“Forgive me, Reuben,” he said. “But that isn’t entirely accurate. What you are describing happened long before this castle was built. And it was a few miles from here, along the road that eventually leads to Rome. That’s where Attila was stopped.”

“Is that right?” said Reuben. He wasn’t surprised that he had his facts wrong. History had never really been his area.

“Yes,” Ahmad continued. “And he didn’t surrender. He simply met with a delegation of ambassadors and agreed not to sack Rome.”

“A delegation?” Keyes asked.

Ahmad nodded.

“That’s correct. Pope Leo among them.”

“And what, they just talked him out of it?”

Ahmad nodded again.

“Well, there’s your difference,” Keyes said, with a chuckle. “What do you think Genghis Khan would have done with that delegation?”

Ahmad seemed to think about this for a moment.

“Attila was a businessman. Of sorts. The delegation persuaded him that sacking Rome would destroy the economy, which would leave him with very little to plunder elsewhere in the Empire. Sacking Rome would have been like killing the queen in a beehive from which you still want to gather honey. But the Mongols cared nothing for plunder. They wanted only to destroy. Had they ever captured the Pope, I doubt they would have shown him any more respect than they did the Caliph of Baghdad.”

“Really?” said Reuben. “And what did they do to him?”

“They tied him in a sack and ran over him with their horses. Over and over and over.”

Keyes let out a low whistle.

“Yes,” said Ahmad. “But in any case, that was hundreds of years after the time of Attila. I think I must agree with you, Michael, that the city of Mantua never faced anything so dire as the Mongols.”

He led them on into the main building. The foyer was both a souvenir shop and the entrance to the palace museum. Several tables were laid out with books: some specifically about the palace’s collection, a few others about Venice or Milan or Lombardy in general. A tired-looking Italian woman sat behind the cash register. Behind her was a turnstile leading into the Palace.

Ahmad approached the counter and spoke to the woman in Italian. She reached under the counter and handed him three CD players with headphones. Reuben looked pointedly at Keyes.

Had the old man dragged him all the way down here just to show him the sights? He hadn’t been in the mood for much of anything the past few days. But a self-guided tour of an Italian castle would be close to the top of the list of things he wasn’t in the mood for.

Before Reuben could say anything, Ahmad handed the audio sets back to the woman, telling her something apparently intended to clarify their purpose there. The woman nodded gravely. She stepped gingerly around the turnstile and disappeared down the hall. She re-appeared a few minutes later with an old man in a shabby gray suit.

Keyes greeted the old fellow with a handshake and a hearty buon giorno. The elderly Italian gentleman seemed genuinely pleased to see Keyes. The two of them talked for a moment. Reuben smiled at this. The old man seemed to have connections and acquaintances everywhere.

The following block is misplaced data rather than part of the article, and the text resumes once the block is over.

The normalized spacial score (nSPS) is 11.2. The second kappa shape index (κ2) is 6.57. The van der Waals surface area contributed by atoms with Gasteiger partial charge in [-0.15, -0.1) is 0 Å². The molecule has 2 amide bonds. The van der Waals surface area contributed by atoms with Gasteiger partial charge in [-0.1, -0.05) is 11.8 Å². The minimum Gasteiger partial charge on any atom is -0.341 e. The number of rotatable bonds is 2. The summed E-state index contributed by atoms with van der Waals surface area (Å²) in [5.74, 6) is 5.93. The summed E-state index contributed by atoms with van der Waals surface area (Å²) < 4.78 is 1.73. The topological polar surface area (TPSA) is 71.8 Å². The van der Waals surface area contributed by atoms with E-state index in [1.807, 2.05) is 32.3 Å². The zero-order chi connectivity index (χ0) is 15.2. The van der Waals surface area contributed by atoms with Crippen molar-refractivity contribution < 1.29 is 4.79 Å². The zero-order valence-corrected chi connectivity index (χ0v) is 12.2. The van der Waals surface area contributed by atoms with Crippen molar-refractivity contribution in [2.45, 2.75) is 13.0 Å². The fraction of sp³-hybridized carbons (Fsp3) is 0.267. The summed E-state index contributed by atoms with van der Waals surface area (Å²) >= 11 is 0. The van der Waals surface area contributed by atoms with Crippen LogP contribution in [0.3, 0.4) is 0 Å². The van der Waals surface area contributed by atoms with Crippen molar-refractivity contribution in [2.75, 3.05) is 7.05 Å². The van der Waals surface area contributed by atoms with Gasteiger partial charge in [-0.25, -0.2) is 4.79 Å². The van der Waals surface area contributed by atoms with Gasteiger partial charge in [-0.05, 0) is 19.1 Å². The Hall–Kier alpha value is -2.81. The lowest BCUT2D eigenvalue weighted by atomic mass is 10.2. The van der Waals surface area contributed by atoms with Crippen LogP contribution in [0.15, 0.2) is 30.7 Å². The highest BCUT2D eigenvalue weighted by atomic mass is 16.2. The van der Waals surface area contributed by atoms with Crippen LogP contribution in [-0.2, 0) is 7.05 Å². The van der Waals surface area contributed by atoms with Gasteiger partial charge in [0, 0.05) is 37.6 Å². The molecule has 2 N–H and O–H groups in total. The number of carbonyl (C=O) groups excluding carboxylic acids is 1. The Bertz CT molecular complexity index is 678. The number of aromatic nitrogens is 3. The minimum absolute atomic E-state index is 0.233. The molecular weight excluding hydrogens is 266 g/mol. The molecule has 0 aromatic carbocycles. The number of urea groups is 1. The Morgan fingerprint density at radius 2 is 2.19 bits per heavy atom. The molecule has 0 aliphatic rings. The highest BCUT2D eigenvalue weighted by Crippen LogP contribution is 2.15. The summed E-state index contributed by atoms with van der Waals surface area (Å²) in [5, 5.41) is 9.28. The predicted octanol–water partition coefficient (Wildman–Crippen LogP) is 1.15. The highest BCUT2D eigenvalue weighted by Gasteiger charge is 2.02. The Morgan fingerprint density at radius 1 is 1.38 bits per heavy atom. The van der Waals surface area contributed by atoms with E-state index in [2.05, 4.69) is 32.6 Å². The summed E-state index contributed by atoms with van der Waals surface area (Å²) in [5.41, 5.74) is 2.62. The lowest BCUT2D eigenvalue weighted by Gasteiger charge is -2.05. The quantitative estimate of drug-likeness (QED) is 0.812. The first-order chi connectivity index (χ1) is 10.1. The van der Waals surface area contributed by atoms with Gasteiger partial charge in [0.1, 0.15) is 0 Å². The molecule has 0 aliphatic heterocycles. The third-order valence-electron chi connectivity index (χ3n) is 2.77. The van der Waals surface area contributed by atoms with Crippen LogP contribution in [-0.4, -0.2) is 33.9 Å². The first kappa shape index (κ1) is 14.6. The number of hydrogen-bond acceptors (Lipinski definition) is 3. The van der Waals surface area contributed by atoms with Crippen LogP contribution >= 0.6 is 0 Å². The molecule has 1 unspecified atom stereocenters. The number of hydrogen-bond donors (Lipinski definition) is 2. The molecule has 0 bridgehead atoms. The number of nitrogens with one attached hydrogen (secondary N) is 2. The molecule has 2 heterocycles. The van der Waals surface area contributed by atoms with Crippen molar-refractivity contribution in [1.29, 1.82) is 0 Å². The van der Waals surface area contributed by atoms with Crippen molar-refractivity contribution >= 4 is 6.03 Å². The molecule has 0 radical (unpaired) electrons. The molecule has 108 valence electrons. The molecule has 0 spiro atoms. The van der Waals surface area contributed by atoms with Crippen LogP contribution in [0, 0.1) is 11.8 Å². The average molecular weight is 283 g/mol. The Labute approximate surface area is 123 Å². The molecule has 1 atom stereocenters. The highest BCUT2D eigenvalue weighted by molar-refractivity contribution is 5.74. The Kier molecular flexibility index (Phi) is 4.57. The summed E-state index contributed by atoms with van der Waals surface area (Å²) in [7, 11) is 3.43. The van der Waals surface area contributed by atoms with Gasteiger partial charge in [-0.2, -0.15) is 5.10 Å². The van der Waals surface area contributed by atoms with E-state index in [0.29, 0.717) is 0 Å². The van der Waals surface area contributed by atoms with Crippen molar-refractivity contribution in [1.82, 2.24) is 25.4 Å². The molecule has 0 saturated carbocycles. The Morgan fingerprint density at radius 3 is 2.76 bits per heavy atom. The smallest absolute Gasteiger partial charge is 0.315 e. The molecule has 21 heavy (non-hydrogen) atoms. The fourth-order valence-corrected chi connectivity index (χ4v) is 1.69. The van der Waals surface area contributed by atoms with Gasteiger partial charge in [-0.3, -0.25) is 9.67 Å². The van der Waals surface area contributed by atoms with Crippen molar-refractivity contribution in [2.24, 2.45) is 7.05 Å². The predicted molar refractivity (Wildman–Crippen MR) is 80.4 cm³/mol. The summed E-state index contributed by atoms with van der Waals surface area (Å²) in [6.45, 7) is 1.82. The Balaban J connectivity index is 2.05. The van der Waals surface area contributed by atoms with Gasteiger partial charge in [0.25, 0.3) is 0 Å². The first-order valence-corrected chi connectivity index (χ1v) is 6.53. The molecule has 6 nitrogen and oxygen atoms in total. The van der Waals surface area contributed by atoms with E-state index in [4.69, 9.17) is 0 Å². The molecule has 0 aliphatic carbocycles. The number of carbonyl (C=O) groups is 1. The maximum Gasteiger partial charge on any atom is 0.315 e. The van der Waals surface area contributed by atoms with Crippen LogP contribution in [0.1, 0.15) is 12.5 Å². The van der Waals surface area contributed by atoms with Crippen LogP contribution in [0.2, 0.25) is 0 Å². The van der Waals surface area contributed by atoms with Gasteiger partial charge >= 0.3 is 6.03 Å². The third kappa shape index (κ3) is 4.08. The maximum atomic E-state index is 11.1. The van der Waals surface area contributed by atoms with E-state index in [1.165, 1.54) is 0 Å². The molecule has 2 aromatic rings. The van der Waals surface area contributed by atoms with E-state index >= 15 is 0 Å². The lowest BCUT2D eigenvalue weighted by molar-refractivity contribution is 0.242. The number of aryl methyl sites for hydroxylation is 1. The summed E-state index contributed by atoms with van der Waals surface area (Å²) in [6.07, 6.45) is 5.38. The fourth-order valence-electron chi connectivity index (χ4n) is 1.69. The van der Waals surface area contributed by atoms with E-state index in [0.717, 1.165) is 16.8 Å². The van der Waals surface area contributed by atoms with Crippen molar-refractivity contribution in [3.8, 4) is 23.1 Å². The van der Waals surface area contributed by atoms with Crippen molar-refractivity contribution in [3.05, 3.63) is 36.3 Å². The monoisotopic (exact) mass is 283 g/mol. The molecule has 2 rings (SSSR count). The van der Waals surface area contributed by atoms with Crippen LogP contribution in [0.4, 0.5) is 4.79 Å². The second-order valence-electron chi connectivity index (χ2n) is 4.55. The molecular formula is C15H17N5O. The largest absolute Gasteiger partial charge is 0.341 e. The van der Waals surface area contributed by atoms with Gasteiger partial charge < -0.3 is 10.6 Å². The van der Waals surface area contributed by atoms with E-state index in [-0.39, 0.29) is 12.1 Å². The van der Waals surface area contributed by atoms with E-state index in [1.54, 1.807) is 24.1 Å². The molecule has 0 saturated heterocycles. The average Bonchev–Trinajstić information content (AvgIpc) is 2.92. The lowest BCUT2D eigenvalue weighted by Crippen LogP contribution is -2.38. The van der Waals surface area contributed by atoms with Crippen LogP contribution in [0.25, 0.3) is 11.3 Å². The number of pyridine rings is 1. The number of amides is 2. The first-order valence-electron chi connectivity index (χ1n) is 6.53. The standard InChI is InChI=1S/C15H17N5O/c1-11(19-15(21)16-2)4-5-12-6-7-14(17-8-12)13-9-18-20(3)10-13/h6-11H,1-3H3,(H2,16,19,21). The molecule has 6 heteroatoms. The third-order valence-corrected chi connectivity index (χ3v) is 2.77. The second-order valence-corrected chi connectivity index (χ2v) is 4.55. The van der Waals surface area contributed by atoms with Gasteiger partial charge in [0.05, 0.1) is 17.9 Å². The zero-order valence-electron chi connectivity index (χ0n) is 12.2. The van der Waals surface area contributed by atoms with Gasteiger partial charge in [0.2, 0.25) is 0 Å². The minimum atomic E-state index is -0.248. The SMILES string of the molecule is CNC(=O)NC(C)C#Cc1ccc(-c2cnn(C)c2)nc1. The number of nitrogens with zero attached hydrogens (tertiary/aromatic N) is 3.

“Reuben, Iskandar, this is my friend André,” Keyes said, turning to face them. “He’s going to show us what we came here to see.”

“Which is what?” asked Reuben.

Keyes beamed.

“The Camera degli Sposi,” he said.

“Si,” said André, “La Camera degli Sposi.” He gestured to one side of the turnstile.

Reuben didn’t move.

“Am I supposed to have some idea of what that means?” he asked.

“It means the ‘Room of the Newlyweds,” Ahmad explained.

That’s helpful, thought Reuben.

“I see,” he said. “But that doesn’t exactly tell me why…”

“Per favore,” André interrupted, once again motioning them towards the turnstile.

Ahmad, Keyes, and then Reuben mimicked the gift shop lady’s earlier maneuver, taking a sidestep around the turnstile and starting down the hall. Their guide led them on a seemingly rambling trek through the twisting stone corridors of the palace. The hallways were dark and musty, which Reuben knew was to be expected. But even so, he got the impression that they were taking the back route to wherever it was they were going.

He decided not to pick up his earlier line of questioning. The old man had awakened him early that morning, telling him that they had “work to do.” Keyes had driven them from the lake home to the train station (Betty was otherwise occupied) where they met Ahmad. From there, they had boarded the train to Mantua. Along the way, the old man had kept the conversation steered to neutral subjects. Who Ahmad was, and what their purpose was in coming to this place, would apparently be revealed in good time. Reuben found that he had little patience for the mystery.

The walk ended with a climb up some steep stairs. Reaching the top, André turned to face them

La Camera degli Sposi,” he said once again, his voice now hushed with reverence.

They entered a room with paintings on the walls and ceiling.

No, Reuben corrected himself. Not with paintings. With painting. The room itself was the canvas.